Sugar Baby

This entry is part 27 of 34 in the series Breakdown: The Banjo Poems


I had total recall. I was
loitering at a strip mall
on the outskirts of town,
replaying Dock Boggs’
“Sugar Baby” in my head
note for note as I heard it
the first time, before I knew
what was coming next—
the red rocking chair,
the every dime.
Streetlights flickered on,
& they were a new kind
of streetlight that turned people
transparent, like ghosts
as they hurried from car
to store & store to car.
Every third person
was talking to someone
in their hand, saying
I’m in the parking lot &
Do you want the plain rice
or the fried?
I noticed there were those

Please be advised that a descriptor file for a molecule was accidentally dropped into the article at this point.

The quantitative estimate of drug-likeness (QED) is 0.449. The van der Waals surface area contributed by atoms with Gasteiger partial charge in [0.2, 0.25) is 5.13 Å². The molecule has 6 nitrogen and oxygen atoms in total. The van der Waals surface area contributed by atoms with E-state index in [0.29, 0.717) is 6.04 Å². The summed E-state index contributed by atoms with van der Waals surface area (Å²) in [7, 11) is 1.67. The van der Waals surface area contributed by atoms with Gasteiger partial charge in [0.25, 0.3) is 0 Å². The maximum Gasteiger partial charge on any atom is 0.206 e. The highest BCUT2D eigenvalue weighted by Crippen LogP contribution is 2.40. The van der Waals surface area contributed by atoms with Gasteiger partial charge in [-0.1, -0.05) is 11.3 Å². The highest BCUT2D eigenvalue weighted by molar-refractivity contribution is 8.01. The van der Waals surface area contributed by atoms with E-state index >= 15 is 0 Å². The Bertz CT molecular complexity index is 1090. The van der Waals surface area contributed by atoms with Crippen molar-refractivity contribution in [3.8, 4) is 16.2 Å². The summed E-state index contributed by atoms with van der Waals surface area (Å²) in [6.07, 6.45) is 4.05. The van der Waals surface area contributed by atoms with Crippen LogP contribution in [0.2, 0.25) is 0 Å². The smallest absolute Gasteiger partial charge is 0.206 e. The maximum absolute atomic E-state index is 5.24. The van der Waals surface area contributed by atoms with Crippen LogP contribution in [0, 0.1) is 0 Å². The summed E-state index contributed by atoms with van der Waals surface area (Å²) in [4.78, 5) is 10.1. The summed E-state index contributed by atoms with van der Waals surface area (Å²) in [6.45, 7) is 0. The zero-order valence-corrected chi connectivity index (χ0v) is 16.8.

who said honey
& those who said sugar,
but white or brown, they all
had something sticky
to keep solitude at bay.
I began wishing
I’d heard the song
from the master himself
so I could taste it too,
raw & unrefined.
I wouldn’t have to take
rides in cop cars.
My feet would find
their way to some
sweet home.

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Dave Bonta (bio) crowd-sources his problems by following his gut, which he shares with 100 trillion of his closest microbial friends — a close-knit, symbiotic community comprising several thousand species of bacteria, fungi, and protozoa. In a similarly collaborative fashion, all of Dave’s writing is available for reuse and creative remix under a Creative Commons Attribution-ShareAlike 3.0 United States License. For attribution in printed material, his name (Dave Bonta) will suffice, but for web use, please link back to the original. Contact him for permission to waive the “share alike” provision (e.g. for use in a conventionally copyrighted work).

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